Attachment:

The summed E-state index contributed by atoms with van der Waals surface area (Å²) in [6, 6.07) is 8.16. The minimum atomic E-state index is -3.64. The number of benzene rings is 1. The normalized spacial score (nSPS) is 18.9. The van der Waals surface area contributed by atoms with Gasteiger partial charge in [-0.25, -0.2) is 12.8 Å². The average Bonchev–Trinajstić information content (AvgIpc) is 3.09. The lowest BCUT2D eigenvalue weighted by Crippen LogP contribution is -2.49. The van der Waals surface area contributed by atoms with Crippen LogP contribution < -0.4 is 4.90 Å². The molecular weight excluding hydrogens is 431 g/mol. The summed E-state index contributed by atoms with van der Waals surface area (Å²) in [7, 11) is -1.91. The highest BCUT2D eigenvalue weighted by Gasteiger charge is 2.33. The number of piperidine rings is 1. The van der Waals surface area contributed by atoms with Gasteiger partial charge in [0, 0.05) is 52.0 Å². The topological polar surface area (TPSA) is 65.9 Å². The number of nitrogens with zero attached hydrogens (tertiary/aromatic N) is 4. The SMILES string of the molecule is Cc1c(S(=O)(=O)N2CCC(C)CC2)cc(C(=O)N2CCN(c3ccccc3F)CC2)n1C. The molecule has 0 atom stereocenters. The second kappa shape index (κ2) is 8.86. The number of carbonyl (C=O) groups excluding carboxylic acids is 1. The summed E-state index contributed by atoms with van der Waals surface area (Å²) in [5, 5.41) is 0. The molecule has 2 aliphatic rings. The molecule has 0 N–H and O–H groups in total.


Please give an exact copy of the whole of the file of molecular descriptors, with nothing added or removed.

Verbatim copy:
The summed E-state index contributed by atoms with van der Waals surface area (Å²) in [6, 6.07) is 8.16. The minimum atomic E-state index is -3.64. The number of benzene rings is 1. The normalized spacial score (nSPS) is 18.9. The van der Waals surface area contributed by atoms with Gasteiger partial charge in [-0.25, -0.2) is 12.8 Å². The average Bonchev–Trinajstić information content (AvgIpc) is 3.09. The lowest BCUT2D eigenvalue weighted by Crippen LogP contribution is -2.49. The van der Waals surface area contributed by atoms with Crippen LogP contribution < -0.4 is 4.90 Å². The molecular weight excluding hydrogens is 431 g/mol. The summed E-state index contributed by atoms with van der Waals surface area (Å²) in [7, 11) is -1.91. The highest BCUT2D eigenvalue weighted by Gasteiger charge is 2.33. The number of piperidine rings is 1. The van der Waals surface area contributed by atoms with Gasteiger partial charge in [0, 0.05) is 52.0 Å². The topological polar surface area (TPSA) is 65.9 Å². The number of nitrogens with zero attached hydrogens (tertiary/aromatic N) is 4. The SMILES string of the molecule is Cc1c(S(=O)(=O)N2CCC(C)CC2)cc(C(=O)N2CCN(c3ccccc3F)CC2)n1C. The molecule has 0 atom stereocenters. The second kappa shape index (κ2) is 8.86. The number of carbonyl (C=O) groups excluding carboxylic acids is 1. The summed E-state index contributed by atoms with van der Waals surface area (Å²) in [5, 5.41) is 0. The molecule has 2 aliphatic rings. The molecule has 0 N–H and O–H groups in total.